To kick off jazz appreciation month on the centenary of her birth, jazz writer John Szwed has just released Billie Holiday: The Musician and the Myth . As iconic as Lady Day is, the woman, artist and her personality, her singular jazz artistry is shrouded in misconceptions. Szwed adroitly re-frames the dialogue in his economic and, ultimately vital, understanding of Holiday's true musical achievements.
The development of her sound in her early career have often been ignored, and Szwed corrects this by charting her crucial artistic development with her early collaborations with Teddy Wilson, a lyrical jazz pianist forging innovations on the whole genre, and saxophonist Lester Young, whose musical mystique with Billie was indelible. Holiday gave Young the title "Prez," and he crowned her Lady Day.
The central deconstruction by Szwed, and his central thesis, is to examine what Holiday brought to jazz vocals and her singular style, sometimes delivered consciously, more times out spontaneous musical instinct in the performance moment. Bandleader Artie Shaw cited that Holiday kept rhythmic time like an instrumentalist, and Szwed further explains it as not her famed delayed, or lagging-behind-the beat-rhythm, connected to West African and Afro-Caribbean forms.
Holiday's innovations in note-bending and precise diction also influenced everyone from virtuoso jazz musicians to Frank Sinatra, and a generation of female vocalists. Of course, all the technical devises Holiday used were invisible behind her persona and vocal style. She knew the limitations of her voice, but made the most of her contralto range, from reedy top notes to growling vocal crashes. She told stories with her vocalese. Like Thelonious Monk, her chromatically, exploratory style, could connect everything musically.
Musicians worked with Holiday as an equal partner, not as backup, which was the standard during the big-band era. Holiday's pivotal work with Artie Shaw's band is assessed with needed clarification of why Holiday left the band. It was Holiday's choice to sidestep the charged racial environments around her performing with an all-white band, whose members, starting with Shaw wanted her to continue with them.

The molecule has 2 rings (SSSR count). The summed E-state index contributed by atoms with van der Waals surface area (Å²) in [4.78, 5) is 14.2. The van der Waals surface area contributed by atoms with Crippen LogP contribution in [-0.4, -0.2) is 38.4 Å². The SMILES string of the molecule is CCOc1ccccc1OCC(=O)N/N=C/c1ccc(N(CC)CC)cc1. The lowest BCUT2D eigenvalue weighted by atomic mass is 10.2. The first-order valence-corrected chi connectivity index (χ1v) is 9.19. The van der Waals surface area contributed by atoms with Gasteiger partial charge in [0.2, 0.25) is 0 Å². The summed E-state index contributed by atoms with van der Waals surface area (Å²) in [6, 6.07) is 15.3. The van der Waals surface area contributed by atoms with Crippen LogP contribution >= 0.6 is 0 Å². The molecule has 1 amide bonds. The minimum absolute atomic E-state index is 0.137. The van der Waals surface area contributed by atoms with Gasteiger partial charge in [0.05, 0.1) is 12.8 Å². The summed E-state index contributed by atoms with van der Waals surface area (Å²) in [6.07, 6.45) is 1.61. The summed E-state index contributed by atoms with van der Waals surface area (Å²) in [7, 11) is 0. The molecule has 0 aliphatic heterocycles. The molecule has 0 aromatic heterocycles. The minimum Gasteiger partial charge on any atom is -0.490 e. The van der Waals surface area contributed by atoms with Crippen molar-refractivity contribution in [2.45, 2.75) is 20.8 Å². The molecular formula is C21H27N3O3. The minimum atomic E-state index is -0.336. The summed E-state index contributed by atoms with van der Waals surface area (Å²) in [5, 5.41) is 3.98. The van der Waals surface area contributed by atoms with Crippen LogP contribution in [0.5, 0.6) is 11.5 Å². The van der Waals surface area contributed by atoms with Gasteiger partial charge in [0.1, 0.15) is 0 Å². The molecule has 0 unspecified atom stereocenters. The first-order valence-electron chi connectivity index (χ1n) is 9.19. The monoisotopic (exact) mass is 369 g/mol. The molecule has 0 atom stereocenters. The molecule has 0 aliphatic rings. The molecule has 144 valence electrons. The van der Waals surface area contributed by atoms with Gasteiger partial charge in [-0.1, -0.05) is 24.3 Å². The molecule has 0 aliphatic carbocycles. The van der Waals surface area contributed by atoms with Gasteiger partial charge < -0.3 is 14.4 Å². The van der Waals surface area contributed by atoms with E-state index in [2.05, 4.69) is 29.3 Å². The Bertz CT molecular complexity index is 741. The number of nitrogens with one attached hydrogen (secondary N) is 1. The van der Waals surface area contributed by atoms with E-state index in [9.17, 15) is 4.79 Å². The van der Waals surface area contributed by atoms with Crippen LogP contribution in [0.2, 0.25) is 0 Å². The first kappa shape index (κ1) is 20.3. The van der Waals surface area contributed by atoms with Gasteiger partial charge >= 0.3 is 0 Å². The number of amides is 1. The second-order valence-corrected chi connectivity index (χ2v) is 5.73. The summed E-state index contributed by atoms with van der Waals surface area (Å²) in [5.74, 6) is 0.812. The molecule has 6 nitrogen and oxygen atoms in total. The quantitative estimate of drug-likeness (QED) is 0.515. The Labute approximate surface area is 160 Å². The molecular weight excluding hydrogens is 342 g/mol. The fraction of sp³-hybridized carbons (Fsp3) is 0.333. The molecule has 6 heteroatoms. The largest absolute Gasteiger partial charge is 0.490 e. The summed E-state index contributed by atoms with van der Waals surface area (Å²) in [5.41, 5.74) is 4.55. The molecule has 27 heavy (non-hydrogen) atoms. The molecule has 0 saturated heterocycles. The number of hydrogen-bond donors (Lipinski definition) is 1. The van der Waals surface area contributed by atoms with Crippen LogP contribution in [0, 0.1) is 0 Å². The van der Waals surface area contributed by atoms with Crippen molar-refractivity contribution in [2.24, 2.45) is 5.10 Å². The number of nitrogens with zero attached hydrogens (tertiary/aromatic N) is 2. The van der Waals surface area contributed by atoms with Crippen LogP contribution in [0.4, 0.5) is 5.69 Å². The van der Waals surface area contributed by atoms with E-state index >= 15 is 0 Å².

Holiday moved on as a solo act in the heady artistic atmosphere of the New York's racially inclusive Cafe Society, where she opened as their first headliner in a milieu that completely supported her artistry. It was at Cafe Society that Holiday made history singing "Strange Fruit." Everyone wanted to work with her, from Louis Armstrong to Leonard Bernstein, not to mention two generations of jazz vanguard musicians in the '40s and '50s who were defining various genres.
Szwed insightful analysis of the circumstances of Holiday's memoir Lady Sings the Blues. With Szwed bringing to light deletions the publishers and her co-writer William Dufty made to streamline the text. They had a a certain downtrodden persona of Holiday they wanted conveyed in the book. Among other things, Holiday's frank content about explicit drug use, for instance, or unflattering anecdotes about other celebrities were deleted. It fills in a lot of the relevant blanks and they are fascinating in themselves. Holiday went along with certain facts that were beefed up or toned down, because she did it because she desperately needed the money.
In sections about Holidays most famous songs -- "Fine and Mellow", "Lover Man", "Don't Explain", "Big Stuff", "God Bless the Child" -- her important performances at Carnegie Hall and recording career milestones are deftly condensed by Szwed.
The book paints a vivid and dimensional portrait of Holiday's day-to-day life, often turbulent and depressing, but past all of the backstage gossip and self-destructive singer tales. Lady Day's real live as an artist, woman and innovator, is given her full musical due, finally.
Billie Holiday: The Musician and the Myth by John Szwed | Viking Press
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